Sunday Sermon for May 27, 2012, Pentecost, Year B

Readings: Acts 2:1-11; 1Cor 12:3b-7, 12-13; Jn 20:19-23

In the Gospel reading today St. John tells us that our Lord, in one of His appearances after the resurrection, breathed on His disciples and said: “Receive the Holy Spirit. Whose sins you forgive are forgiven them and whose sins you retain are retained.” This act of breathing on the disciples is very important because it is similar to what we hear in the book of Genesis when God created Adam and breathed into him the breath of life.

The breath God gave to Adam was natural life; the breath Jesus breathed into His Apostles was supernatural life. It does demonstrate, however, that this action marks a new beginning. In the death and resurrection of the Lord the world has been recreated, but not on the natural level. There is a new creation that builds upon what is already present. It is spiritual and it transforms us to be more Godlike.

There was already the natural, human spirit within us, but now there is the supernatural Holy Spirit Who is sent to dwell within us. His task is multifaceted, but He is to raise us up and make us holy. Part of what He does in us is to give us insight to discern the gifts God has given us and providing the grace to know how to use these gifts according to God’s will.

St. Paul talks about the variety of spiritual gifts, each given to individuals for some benefit. There is not one of us who has not been endowed with one or more spiritual gifts. The question is which gift or gifts have you been given? Beyond that, in what manner does God want you to use those gifts in His service and in the service of others? All of them are given to build up the Body of Christ, but even gifts that are very similar can be used by the Lord in very different ways. This is why it is necessary to pray for knowledge of God’s will and to allow the Holy Spirit to lead us.

Sometimes the Holy Spirit will lead us into certain situations and then, in those situations, reveal the gifts that have been given for that purpose. We see this to some degree in the first reading where we hear about the Apostles preaching, presumably in their own native tongue, while people from many nations each heard them speaking in their own native languages.

Our Lord had told them that they would have to preach and bring His Gospel to the ends of the earth, but He did not tell them how this would work. So, the fact that the Holy Spirit prompted them to preach should not come as a surprise to anyone, but the fact that they spoke in one language and people heard many different languages coming from their mouths must have been quite a shock to the Apostles. Although we are told that they began to speak in different tongues as the Spirit prompted them, I do not assume that they would have thought they could just start speaking and have a simultaneous translation taking place for all the people who heard them.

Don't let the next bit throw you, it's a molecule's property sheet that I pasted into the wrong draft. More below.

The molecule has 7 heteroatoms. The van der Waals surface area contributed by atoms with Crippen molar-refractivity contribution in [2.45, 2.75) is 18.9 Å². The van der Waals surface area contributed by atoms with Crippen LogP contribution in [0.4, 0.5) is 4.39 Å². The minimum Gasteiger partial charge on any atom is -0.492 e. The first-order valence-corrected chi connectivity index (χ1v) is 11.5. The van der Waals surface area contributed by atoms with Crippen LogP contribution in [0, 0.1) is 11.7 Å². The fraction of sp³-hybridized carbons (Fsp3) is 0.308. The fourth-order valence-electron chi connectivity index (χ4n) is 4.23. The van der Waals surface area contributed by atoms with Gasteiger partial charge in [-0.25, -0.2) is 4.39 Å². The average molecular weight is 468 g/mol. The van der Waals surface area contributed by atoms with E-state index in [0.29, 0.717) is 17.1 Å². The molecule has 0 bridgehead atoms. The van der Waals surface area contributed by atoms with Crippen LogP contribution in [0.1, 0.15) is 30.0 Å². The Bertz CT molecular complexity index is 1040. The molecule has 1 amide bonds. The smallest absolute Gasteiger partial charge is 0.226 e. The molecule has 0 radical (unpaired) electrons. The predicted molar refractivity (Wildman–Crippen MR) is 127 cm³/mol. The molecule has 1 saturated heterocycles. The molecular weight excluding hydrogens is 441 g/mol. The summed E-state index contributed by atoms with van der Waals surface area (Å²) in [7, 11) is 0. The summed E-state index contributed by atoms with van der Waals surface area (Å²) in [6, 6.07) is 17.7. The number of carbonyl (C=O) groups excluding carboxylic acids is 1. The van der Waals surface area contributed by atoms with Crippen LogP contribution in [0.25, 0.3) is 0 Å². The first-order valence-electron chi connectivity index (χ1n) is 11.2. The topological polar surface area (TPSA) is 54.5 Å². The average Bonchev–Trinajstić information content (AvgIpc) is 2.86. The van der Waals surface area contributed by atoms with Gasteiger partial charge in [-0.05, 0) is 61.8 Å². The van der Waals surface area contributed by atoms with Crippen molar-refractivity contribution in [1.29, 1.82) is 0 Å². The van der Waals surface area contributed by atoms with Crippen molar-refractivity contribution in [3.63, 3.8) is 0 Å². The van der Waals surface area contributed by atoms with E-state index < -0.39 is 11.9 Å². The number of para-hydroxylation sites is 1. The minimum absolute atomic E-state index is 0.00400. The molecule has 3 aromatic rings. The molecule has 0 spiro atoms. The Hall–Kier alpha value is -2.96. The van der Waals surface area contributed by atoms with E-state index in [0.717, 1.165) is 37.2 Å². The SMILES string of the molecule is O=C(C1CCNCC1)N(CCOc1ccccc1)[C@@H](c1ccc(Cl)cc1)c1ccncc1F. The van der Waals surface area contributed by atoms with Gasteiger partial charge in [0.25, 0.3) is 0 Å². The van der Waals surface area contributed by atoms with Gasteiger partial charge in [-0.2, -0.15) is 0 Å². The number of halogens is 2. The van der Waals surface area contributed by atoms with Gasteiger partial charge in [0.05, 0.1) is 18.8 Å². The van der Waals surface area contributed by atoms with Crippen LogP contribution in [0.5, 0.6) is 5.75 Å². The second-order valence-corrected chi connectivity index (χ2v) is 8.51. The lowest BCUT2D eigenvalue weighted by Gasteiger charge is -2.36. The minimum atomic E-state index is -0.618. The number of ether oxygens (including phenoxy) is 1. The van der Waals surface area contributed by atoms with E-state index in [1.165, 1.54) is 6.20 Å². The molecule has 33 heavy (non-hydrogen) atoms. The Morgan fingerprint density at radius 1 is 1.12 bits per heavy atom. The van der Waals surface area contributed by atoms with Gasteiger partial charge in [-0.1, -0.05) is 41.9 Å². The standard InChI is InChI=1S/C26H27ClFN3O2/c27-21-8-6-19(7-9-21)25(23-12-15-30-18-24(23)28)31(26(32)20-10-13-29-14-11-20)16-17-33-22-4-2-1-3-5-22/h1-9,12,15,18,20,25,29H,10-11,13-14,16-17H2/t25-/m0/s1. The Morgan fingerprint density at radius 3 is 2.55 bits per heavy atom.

This is an example of the Holy Spirit revealing the gift He had given only when the Apostles were in the proper context for the gift to be employed. They certainly would not have noticed this gift if they were all speaking to one another, because they all spoke the same language. Beyond the revelation the gift of tongues, we can see that the gift was given to bring about unity. Everyone heard the same truth being preached in a way that could be easily understood, so they could all be united in the same truth.

First and foremost in the list of truths they, and we, need to Holy Spirit to inspire in us is the point St. Paul makes in the second reading when he says that no one can say “Jesus is Lord” except by the Holy Spirit. If we believe this truth and if we believe that the Holy Spirit is given to lead us into all truth, then we have to recognize that there can only be one truth revealed by God in which we are all to be united.

The division among Christians is a scandal and a repudiation of the gift of the Holy Spirit. There is certainly a spirit involved whenever there is division within the Church, but it is not the Holy Spirit. This division is like the sin of Adam and Eve which destroyed the order and the unity which God created. Each of us has been gifted by the Lord for the building up of the Body of Christ. Pray to know your gifts and how the Lord wants to use them to further the cause of truth and charity.

Fr. Altier’s column appears regularly in The Wanderer, a national Catholic weekly published in St. Paul, Minn. For information about subscribing to The Wanderer, please visit